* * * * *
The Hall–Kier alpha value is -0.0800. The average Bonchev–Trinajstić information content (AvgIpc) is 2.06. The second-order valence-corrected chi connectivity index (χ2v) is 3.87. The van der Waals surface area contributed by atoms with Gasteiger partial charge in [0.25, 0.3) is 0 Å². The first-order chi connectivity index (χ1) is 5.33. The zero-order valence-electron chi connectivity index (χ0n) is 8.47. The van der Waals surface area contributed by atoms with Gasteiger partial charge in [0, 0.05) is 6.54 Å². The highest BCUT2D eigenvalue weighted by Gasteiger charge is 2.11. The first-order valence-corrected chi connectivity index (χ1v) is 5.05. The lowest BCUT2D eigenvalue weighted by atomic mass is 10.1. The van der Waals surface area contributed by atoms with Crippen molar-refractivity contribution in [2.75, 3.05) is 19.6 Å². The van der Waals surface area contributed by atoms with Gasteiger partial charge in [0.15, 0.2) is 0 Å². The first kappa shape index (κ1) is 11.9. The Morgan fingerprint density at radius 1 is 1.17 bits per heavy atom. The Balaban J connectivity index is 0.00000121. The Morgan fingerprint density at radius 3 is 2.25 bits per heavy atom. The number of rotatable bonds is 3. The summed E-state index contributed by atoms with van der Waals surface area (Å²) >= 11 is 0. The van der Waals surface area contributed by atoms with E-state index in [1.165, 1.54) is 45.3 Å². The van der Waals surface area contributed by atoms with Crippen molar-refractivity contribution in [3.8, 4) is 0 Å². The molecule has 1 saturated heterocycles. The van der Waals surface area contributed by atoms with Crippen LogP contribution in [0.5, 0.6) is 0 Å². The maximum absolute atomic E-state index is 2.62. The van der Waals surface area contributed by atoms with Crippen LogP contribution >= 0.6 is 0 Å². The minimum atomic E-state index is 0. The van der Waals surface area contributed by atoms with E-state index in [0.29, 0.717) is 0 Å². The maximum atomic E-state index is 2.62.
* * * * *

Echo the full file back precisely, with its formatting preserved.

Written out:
The Hall–Kier alpha value is -0.0800. The average Bonchev–Trinajstić information content (AvgIpc) is 2.06. The second-order valence-corrected chi connectivity index (χ2v) is 3.87. The van der Waals surface area contributed by atoms with Gasteiger partial charge in [0.25, 0.3) is 0 Å². The first-order chi connectivity index (χ1) is 5.33. The zero-order valence-electron chi connectivity index (χ0n) is 8.47. The van der Waals surface area contributed by atoms with Gasteiger partial charge in [0, 0.05) is 6.54 Å². The highest BCUT2D eigenvalue weighted by Gasteiger charge is 2.11. The first-order valence-corrected chi connectivity index (χ1v) is 5.05. The lowest BCUT2D eigenvalue weighted by atomic mass is 10.1. The van der Waals surface area contributed by atoms with Crippen molar-refractivity contribution in [2.75, 3.05) is 19.6 Å². The van der Waals surface area contributed by atoms with Gasteiger partial charge in [0.15, 0.2) is 0 Å². The first kappa shape index (κ1) is 11.9. The Morgan fingerprint density at radius 1 is 1.17 bits per heavy atom. The Balaban J connectivity index is 0.00000121. The Morgan fingerprint density at radius 3 is 2.25 bits per heavy atom. The number of rotatable bonds is 3. The summed E-state index contributed by atoms with van der Waals surface area (Å²) >= 11 is 0. The van der Waals surface area contributed by atoms with E-state index in [1.165, 1.54) is 45.3 Å². The van der Waals surface area contributed by atoms with Crippen molar-refractivity contribution in [3.8, 4) is 0 Å². The molecule has 1 saturated heterocycles. The van der Waals surface area contributed by atoms with Crippen LogP contribution in [0.5, 0.6) is 0 Å². The maximum absolute atomic E-state index is 2.62. The van der Waals surface area contributed by atoms with Crippen LogP contribution >= 0.6 is 0 Å². The minimum atomic E-state index is 0. The van der Waals surface area contributed by atoms with E-state index in [0.29, 0.717) is 0 Å². The maximum atomic E-state index is 2.62.